EMPLOYMENT LAW NEWS
The ABCs of Paid Leave
By Kris Janisch
Published June 9, 2020
From A to Z, we break down some of the terms compliance pros will know in the ever-complex world of paid leave laws.
As paid leave laws continue to expand in jurisdictions across the country, it makes sense to start with the basics when it comes to sorting out the various obligations and requirements for employers. Having a grasp of the foundations of these laws will help you navigate the complexities as we see more paid leave legislation enacted.
With that in mind, we give you the ABCs of Paid Leave.
A – Any Reason
Use of paid leave generally comes with conditions: recuperating from an illness or taking care of a family member, for example. But three jurisdictions, Maine, Nevada and Bernalillo County, N.M., allow employees to take time off for any reason.
B – Bone Marrow
One unique covered reason for taking paid sick leave? How about bone marrow or organ donation? The allowable reasons for using leave has broadened along with the increase of paid leave types across the country.
C – Coronavirus
The coronavirus pandemic has created a host of new paid leave laws. From the emergency federal leave to expanded laws that cover public health emergencies, COVID-19 has had sweeping impacts on paid leave.
D – Designated Family Member
In some jurisdictions, if employees don’t have a spouse or domestic partner, they can designate someone to use paid leave to care for that individual.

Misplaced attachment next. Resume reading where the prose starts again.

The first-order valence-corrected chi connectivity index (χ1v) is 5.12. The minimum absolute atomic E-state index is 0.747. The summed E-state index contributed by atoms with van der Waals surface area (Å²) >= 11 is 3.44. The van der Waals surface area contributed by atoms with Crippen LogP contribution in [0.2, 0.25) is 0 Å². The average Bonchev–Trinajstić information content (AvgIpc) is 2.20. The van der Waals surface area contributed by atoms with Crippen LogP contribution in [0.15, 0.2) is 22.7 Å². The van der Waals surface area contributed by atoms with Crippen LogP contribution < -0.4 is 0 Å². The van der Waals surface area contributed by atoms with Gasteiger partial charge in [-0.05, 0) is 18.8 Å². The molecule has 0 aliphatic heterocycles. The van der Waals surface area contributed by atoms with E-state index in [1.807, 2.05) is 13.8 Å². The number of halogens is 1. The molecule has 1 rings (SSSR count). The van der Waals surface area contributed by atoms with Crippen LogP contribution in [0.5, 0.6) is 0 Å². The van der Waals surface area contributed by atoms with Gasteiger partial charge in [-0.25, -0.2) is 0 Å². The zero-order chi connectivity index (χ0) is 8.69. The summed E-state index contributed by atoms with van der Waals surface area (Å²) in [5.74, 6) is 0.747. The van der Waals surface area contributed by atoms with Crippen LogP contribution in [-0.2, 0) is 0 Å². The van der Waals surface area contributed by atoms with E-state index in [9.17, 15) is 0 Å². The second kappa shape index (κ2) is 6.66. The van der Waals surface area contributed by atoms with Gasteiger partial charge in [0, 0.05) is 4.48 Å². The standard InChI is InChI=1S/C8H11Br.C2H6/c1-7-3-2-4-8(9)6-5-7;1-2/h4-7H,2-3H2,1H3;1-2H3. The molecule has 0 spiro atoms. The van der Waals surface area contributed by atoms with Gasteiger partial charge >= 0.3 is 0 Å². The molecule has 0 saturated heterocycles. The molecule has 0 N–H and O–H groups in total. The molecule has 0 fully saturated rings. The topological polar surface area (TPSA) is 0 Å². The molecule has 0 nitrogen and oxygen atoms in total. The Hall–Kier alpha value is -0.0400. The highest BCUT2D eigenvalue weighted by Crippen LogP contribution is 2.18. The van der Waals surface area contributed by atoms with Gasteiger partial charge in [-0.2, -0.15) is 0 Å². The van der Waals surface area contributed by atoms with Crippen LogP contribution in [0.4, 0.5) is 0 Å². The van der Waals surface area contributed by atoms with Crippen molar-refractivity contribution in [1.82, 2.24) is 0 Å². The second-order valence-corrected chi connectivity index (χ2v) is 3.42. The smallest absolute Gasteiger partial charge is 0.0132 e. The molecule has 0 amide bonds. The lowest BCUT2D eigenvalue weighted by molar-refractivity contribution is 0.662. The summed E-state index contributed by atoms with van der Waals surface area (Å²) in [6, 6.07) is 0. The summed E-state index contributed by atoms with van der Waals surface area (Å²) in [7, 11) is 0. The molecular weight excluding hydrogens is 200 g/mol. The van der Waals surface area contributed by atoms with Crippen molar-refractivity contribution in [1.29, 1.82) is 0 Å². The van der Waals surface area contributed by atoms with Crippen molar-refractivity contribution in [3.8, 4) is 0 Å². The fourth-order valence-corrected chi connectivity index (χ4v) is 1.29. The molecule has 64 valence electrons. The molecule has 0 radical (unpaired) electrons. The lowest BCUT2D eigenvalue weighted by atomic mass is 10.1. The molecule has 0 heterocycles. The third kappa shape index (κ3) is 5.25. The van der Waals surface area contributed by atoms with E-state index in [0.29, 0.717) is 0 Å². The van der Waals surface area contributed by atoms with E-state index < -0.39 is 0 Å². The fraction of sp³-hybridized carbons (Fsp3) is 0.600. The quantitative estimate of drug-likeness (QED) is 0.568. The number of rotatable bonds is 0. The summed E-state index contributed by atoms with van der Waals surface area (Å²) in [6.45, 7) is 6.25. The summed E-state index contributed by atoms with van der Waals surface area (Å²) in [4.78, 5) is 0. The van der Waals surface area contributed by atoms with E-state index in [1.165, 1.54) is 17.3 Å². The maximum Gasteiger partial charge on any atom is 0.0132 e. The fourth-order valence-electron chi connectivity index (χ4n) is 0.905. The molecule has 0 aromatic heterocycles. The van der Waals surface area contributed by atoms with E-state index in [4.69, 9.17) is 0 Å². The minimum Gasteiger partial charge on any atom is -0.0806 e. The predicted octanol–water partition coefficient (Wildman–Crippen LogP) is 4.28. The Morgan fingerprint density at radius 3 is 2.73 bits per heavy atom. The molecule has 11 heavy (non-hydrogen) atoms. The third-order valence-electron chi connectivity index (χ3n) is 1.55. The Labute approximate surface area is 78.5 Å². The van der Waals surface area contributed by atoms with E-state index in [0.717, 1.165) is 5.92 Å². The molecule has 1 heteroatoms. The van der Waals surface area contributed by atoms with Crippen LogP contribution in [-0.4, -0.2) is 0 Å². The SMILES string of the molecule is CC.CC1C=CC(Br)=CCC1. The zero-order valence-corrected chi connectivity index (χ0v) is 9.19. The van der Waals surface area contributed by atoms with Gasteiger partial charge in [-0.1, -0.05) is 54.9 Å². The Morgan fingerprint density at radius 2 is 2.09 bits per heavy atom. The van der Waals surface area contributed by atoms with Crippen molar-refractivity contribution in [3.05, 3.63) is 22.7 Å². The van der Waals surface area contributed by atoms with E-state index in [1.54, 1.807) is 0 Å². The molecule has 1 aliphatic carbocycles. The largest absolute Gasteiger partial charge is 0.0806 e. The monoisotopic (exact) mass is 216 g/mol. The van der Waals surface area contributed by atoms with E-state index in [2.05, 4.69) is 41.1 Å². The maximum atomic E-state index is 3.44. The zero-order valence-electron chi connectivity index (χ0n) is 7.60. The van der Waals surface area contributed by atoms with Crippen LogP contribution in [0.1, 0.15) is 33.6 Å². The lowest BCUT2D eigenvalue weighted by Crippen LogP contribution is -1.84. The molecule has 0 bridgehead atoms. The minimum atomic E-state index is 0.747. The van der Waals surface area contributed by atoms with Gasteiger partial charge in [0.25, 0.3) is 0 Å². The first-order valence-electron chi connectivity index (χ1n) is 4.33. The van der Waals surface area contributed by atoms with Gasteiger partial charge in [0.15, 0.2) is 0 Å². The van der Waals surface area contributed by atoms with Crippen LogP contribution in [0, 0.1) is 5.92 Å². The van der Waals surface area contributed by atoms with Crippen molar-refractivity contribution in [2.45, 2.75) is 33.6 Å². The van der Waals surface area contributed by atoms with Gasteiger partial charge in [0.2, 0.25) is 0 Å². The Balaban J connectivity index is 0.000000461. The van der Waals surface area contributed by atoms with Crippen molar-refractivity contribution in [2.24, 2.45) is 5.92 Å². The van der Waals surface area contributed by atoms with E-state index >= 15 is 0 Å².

E – Employment Date
When can employees begin using paid sick leave? In many jurisdictions, it depends on how long they have been on the job. The most common waiting period is 90 days, but there are several others, depending on whether a jurisdiction allows for use as accrued or after a certain number of hours or days of employment (which can also vary).
F – FFCRA
The “F” in our list of the ABCs of Paid Leave highlights the Families First Coronavirus Response Act (FFCRA). Though it expires at the end of 2020, the emergency legislation marked the first time the federal government provided paid leave for workers. Catch up on the FFCRA on Employment Law News.
G – Guide Dog
Paid sick leave in Emeryville, Calif., has a unique provision. An employee can use the time to care for a guide dog (or signal or service dog) — either the employee’s own or that of a covered relation.
H – Husbands
Spouses — husbands and wives — are always listed as covered relations under paid family and medical leave laws. But some jurisdictions have greatly expanded the people who qualify as a covered relation, from domestic partners to parents-in-law and others. Check out our recent infographic, Family Matters, for further examples.
I – Informing Employees
Employer obligations for paid leave often extend beyond simply providing paid time off. That includes informing employees about the law, often through labor law postings, as well as details about how much time they have accrued or remains available on paychecks.
J – Job Protection
A big facet of paid family and medical leave legislation is job protection. However, this can also vary widely. In addition to different lengths of job protection, some states have opted to expand job protection in cases of issues with a pregnancy, and others have plans to expand the length of job protection in coming years.
K – Kids
Kids are often considered covered relations under paid family and medical leave laws. But some states allow employees to use the leave to care for children of any age, including Rhode Island and Massachusetts, for example.
L – Like Family
Certain states go beyond traditional definitions of family member, allowing workers to use paid family and medical leave to care f